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Mains Answer Writing

27-February-2024

Q1)”Parliamentary committees serve as the engine room of legislative scrutiny, delving deep into policy matters and holding the government to account.” In this perspective, evaluate the role of departmentally-related standing committees (DRSCs) in holding the executive accountable to the parliament.

(250 Words/15 Marks)

ANSWER

The functioning of Parliament is a complex mechanism and the role of parliamentary committees is key to the effective functioning of the parliament. Parliamentary committees draw their authority from Article 105 on privileges of Parliament members and Article 118 on Parliament’s authority to make rules for regulating its procedure and conduct of business.

There are broadly two kinds of parliamentary committees:

  1. Standing committees: These are permanent in nature.

E.g., Financial Committees, Departmentally-Related Standing Committees, Administrative Committees etc.

  1. Ad-hoc committees: These are established for specific purposes.

E.g., by Rajya Sabha’s Select Committee on GST Bill.

There are 24 departmentally-related standing committees (DRSCs), of which 8 work under the Rajya Sabha and 16 under the Lok Sabha. The role of DRSCs in holding the executive accountable to the parliament is as follows:

  1. Mini-parliament: As a small body of 31 members, DRSCs can exercise much better oversight over the executive. They have members from the government as well as the opposition. Parliament, on the other hand, is a much larger body, which fails to scrutinize every aspect of the functioning of the executive.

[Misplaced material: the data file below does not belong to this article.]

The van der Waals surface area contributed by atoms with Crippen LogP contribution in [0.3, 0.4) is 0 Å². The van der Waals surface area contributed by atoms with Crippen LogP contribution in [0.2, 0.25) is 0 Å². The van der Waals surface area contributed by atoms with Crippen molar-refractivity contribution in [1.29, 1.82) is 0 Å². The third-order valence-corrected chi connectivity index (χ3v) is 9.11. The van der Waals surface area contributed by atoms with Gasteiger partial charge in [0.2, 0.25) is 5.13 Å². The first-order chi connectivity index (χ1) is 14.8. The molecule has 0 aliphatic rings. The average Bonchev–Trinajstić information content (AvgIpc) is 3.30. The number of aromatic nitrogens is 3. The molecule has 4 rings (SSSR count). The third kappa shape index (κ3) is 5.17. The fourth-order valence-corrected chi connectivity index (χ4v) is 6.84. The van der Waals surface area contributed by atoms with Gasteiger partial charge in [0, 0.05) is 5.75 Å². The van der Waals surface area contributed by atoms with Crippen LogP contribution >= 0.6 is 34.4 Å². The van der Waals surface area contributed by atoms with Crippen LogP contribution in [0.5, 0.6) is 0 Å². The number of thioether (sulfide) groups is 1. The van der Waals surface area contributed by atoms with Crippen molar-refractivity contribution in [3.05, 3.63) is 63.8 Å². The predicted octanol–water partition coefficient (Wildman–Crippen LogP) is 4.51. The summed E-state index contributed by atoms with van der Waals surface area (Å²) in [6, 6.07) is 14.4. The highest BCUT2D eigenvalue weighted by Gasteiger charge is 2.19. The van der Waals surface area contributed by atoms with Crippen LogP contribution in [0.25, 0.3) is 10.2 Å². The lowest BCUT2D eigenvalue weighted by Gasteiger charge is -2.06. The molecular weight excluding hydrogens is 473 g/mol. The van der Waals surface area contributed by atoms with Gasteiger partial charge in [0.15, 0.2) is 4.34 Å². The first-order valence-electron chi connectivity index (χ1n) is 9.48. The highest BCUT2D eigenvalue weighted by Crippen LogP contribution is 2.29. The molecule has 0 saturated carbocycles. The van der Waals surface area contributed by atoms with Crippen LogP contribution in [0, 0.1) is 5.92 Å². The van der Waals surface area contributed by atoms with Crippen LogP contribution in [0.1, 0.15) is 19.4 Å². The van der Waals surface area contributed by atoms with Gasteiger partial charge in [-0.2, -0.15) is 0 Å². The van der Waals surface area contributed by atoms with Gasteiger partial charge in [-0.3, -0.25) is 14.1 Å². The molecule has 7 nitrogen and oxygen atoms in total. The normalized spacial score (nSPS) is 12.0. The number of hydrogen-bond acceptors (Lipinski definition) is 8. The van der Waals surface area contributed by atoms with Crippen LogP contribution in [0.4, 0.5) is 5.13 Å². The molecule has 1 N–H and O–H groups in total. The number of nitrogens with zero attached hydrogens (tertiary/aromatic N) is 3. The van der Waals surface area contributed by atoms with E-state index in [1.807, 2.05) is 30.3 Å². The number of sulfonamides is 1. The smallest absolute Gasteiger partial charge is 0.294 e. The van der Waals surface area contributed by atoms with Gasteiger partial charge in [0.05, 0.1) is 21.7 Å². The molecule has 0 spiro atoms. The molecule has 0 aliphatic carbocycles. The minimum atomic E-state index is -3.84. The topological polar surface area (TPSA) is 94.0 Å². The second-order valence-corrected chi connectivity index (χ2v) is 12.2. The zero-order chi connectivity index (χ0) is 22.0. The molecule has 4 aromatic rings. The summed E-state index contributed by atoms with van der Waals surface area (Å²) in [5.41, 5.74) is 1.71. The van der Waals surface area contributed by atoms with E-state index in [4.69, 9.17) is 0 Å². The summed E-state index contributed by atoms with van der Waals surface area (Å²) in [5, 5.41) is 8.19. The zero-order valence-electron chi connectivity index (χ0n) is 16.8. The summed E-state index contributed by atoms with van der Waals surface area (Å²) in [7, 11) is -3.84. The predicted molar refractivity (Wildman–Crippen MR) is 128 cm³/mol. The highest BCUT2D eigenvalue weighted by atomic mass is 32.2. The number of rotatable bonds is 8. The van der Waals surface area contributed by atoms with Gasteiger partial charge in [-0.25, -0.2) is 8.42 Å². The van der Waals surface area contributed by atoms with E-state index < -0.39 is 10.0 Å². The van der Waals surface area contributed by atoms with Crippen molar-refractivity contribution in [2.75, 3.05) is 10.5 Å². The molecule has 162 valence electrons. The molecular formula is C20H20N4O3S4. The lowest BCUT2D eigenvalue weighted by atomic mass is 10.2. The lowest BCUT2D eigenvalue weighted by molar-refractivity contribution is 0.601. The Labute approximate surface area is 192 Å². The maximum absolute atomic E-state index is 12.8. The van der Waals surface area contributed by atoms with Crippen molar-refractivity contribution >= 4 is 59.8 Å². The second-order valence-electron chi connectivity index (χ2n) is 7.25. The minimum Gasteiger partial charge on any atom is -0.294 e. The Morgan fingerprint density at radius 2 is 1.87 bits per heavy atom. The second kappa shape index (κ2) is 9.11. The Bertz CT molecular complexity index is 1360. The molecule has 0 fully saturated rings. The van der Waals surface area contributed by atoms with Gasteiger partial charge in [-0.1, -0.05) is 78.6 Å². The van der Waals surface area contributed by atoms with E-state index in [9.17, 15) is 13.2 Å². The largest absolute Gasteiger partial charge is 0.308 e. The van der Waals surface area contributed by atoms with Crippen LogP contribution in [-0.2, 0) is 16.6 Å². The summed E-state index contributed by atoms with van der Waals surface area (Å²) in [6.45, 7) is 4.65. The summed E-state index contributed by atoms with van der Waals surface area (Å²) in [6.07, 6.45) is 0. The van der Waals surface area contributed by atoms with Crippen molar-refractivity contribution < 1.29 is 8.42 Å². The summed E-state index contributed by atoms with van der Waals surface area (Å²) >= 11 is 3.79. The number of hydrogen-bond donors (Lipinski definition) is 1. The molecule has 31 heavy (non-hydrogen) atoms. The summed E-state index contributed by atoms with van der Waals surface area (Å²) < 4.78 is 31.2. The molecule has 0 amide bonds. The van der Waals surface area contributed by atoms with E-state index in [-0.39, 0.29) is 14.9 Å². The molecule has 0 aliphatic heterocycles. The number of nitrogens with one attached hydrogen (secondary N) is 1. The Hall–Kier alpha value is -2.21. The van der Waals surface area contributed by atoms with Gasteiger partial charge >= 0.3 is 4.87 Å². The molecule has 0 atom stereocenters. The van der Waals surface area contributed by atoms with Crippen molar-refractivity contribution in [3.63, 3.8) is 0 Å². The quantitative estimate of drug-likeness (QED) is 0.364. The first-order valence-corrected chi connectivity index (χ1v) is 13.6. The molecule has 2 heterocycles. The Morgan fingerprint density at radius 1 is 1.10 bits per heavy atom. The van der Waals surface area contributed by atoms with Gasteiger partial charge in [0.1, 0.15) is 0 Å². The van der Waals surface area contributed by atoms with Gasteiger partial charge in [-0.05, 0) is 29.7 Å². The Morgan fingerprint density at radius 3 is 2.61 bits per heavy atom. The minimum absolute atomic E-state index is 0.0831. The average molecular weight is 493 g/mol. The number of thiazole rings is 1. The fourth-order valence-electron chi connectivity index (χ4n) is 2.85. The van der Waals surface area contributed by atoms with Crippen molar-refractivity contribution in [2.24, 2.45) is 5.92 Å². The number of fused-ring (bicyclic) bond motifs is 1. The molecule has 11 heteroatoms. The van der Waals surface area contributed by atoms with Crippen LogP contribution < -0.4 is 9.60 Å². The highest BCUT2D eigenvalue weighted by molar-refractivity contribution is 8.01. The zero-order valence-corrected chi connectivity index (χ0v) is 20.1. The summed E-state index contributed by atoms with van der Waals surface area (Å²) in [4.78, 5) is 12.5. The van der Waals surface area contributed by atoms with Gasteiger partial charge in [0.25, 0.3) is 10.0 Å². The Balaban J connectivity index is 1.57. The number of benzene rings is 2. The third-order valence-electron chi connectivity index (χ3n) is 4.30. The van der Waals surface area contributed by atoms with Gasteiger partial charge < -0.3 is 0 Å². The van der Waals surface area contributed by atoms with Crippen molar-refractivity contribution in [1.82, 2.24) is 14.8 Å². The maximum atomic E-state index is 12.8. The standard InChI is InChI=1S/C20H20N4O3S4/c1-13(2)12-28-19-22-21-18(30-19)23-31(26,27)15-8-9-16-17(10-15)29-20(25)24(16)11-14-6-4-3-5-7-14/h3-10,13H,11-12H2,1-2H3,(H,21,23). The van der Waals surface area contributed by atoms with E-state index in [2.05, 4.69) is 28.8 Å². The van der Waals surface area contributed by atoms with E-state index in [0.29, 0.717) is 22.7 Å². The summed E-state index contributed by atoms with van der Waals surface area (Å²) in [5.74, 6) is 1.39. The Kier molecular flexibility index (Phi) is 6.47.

2. Continuous Functioning: Parliamentary work is scattered between sessions, however, the DRSCs function throughout the year. They also assist the parliament to question the executive through more effective debates based on the reports of DRSCs.
  3. Public participation: DRSCs invite comments from the public or opinions from the experts on relevant issues and policy matters. It thus brings in elements of direct democracy in holding the policy decisions by the executive.
  4. Consensus-building: DRSCs facilitate building of political consensus across party lines, beyond the glare of the media and public eye. Party biases can be contained in favour of issuebased bipartisan opinion.
  5. Thorough scrutiny of policies is possible as members can air their opinion without the fear of anti-defection law. It is better able to evade issues of politicization that plague parliamentary discussions.
  6. Opposition’s rule: DRSCs give greater role to opposition parties in exercising financial control over the executive. All parties get to contribute to the functioning of the government.

However, DRSCs also have certain limitations in enforcing accountability of the executive, as discussed below:

  1. It is not mandatory for the government to refer the bills to DRSCs.

E.g., only 27% of bills were referred to DRSCs in the 16th Lok Sabha.

  1. The recommendations of DRSCs are not binding on the government.

E.g., in 13% cases, an action taken report is submitted by the government on recommendations from DRSCs.

  1. As per National Commission on Review of the Working of the Constitution, DRSCs do not have any standing research support. They are also not mandated to seek expert opinion. The lack of expertise handicaps the working of DRSCs
  2. Short Tenure: While DRSCs function continuously across sessions of the parliament, the total term of a DRSC is only one year.
  3. There is a lack of transparency in the way DRSCs function.

The DRSCs have reduced the burden on the Parliament and contributed to making Parliament an effective forum for informed debates on policy issues. Thus, these committees along with ensuring the accountability of the executive also act as the backbone in the functioning of the parliament.

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